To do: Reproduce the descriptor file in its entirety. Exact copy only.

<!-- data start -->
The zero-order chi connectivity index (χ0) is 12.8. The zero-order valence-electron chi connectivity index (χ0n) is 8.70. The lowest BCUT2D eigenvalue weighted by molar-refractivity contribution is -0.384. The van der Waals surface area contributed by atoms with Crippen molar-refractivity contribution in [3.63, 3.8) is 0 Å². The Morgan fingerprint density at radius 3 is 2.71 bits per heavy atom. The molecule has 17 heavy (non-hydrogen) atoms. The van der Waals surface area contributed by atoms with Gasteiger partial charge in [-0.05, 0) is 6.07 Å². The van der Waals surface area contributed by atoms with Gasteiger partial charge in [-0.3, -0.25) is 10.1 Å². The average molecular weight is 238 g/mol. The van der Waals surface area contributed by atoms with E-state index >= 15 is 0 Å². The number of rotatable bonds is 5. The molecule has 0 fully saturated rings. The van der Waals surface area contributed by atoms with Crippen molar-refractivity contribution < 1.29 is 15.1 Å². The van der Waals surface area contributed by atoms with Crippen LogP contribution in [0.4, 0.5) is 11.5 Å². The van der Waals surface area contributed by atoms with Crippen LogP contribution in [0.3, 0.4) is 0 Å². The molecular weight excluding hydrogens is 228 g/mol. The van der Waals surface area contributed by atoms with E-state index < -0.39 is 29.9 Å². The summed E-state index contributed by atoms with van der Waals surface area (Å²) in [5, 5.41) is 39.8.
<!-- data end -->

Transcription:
The zero-order chi connectivity index (χ0) is 12.8. The zero-order valence-electron chi connectivity index (χ0n) is 8.70. The lowest BCUT2D eigenvalue weighted by molar-refractivity contribution is -0.384. The van der Waals surface area contributed by atoms with Crippen molar-refractivity contribution in [3.63, 3.8) is 0 Å². The Morgan fingerprint density at radius 3 is 2.71 bits per heavy atom. The molecule has 17 heavy (non-hydrogen) atoms. The van der Waals surface area contributed by atoms with Gasteiger partial charge in [-0.05, 0) is 6.07 Å². The van der Waals surface area contributed by atoms with Gasteiger partial charge in [-0.3, -0.25) is 10.1 Å². The average molecular weight is 238 g/mol. The van der Waals surface area contributed by atoms with E-state index >= 15 is 0 Å². The number of rotatable bonds is 5. The molecule has 0 fully saturated rings. The van der Waals surface area contributed by atoms with Crippen molar-refractivity contribution < 1.29 is 15.1 Å². The van der Waals surface area contributed by atoms with Crippen LogP contribution in [0.4, 0.5) is 11.5 Å². The van der Waals surface area contributed by atoms with Crippen LogP contribution in [0.3, 0.4) is 0 Å². The molecular weight excluding hydrogens is 228 g/mol. The van der Waals surface area contributed by atoms with E-state index < -0.39 is 29.9 Å². The summed E-state index contributed by atoms with van der Waals surface area (Å²) in [5, 5.41) is 39.8.